The WHO World Malaria Report 2012, says financial shortfall threatens progress on malaria deaths throughout sub-Saharan Africa, just as historic gains are being realised.
The WHO said in a statement on Monday that the progress continued in 2012.
It also sounded the alarm on a looming financial crisis that threatened to stall or even wipe out recent gains against the disease.
It noted that the current scale-up in the fight against malaria had saved more than one million lives over the past decade.
The report called for an urgent need for funding to replace insecticide-treated bed nets, expand treatment and diagnostic testing, noting that the nets had a three-year life span.
"If nets are not replaced, individuals previously protected from malaria become vulnerable, leading to potential epidemics. Children are most at risk".
The report says 3.6 billion dollars additional funding was required in sub-Saharan Africa between now and 2015.
It added that Nigeria alone required one billion dollars in order to stave off backsliding and resurgence as early as 2013 and 2014
"In order to stave off backsliding and resurgence as early as 2013 and 2014, 2.4 billion dollars is urgently required, of which one billion dollars is required in Nigeria alone.
"This funding shortfall is occurring just three years before Secretary-General Ban Ki-moon's deadline for reaching near zero malaria deaths at the end of 2015.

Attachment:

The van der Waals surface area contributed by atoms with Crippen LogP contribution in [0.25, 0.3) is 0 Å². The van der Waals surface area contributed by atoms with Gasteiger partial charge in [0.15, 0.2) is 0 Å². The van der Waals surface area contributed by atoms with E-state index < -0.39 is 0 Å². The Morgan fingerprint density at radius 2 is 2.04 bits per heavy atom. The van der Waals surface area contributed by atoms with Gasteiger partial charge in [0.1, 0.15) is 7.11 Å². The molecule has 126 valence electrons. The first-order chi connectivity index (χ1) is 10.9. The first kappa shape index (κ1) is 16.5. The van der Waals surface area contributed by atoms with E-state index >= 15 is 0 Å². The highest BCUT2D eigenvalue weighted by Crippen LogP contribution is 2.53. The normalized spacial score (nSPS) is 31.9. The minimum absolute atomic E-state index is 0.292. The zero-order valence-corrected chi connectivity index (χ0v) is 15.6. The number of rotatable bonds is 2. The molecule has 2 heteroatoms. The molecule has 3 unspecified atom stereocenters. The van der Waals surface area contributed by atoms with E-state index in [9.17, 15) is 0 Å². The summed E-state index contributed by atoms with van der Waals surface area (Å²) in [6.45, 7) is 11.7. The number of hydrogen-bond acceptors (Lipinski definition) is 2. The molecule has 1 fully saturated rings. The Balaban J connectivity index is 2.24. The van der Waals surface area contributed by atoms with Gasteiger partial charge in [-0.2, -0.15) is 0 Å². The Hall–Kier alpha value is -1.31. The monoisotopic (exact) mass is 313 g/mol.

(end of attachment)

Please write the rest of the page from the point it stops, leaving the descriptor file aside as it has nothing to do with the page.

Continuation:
"The report documents significant progress over the past two years with deliveries of Rapid Diagnostic Tests, increasing from 88 million in 2010 to 155 million in 2011.
"Also, WHO-approved drugs for treating malaria, increased from 158 million in the public sector in 2009 to 278 million in all sectors in 2011.
"Access to Long Lasting Insecticidal Nets (LLINs) remained constant, with nearly 300 million usable nets having been delivered since 2010."
Reacting to the WHO report, Ray Chambers, UN Secretary-General's and Special Envoy for Malaria and MDGs Advocate, called on all the partners.
He asked them to mount an unprecedented big push over the next 36 months, to achieve the Secretary- General's vision, of a world where no child dies from malaria.
"If we fail to come together and urgently resolve the funding shortfall, there will be no averting a humanitarian crisis.
"Millions of children can be saved in the coming years, with methods that have already proven their success, yet we will lose this chance if funds are not mobilised immediately."
Also speaking, Dr Margaret Chan, WHO Executive Director, said predictable funding was central to anti-malaria fight.
"We cannot achieve further progress, unless we ensure that sustained and predictable financing is available.
"We must act with urgency and determination to keep this tremendous progress from slipping out of our grasp".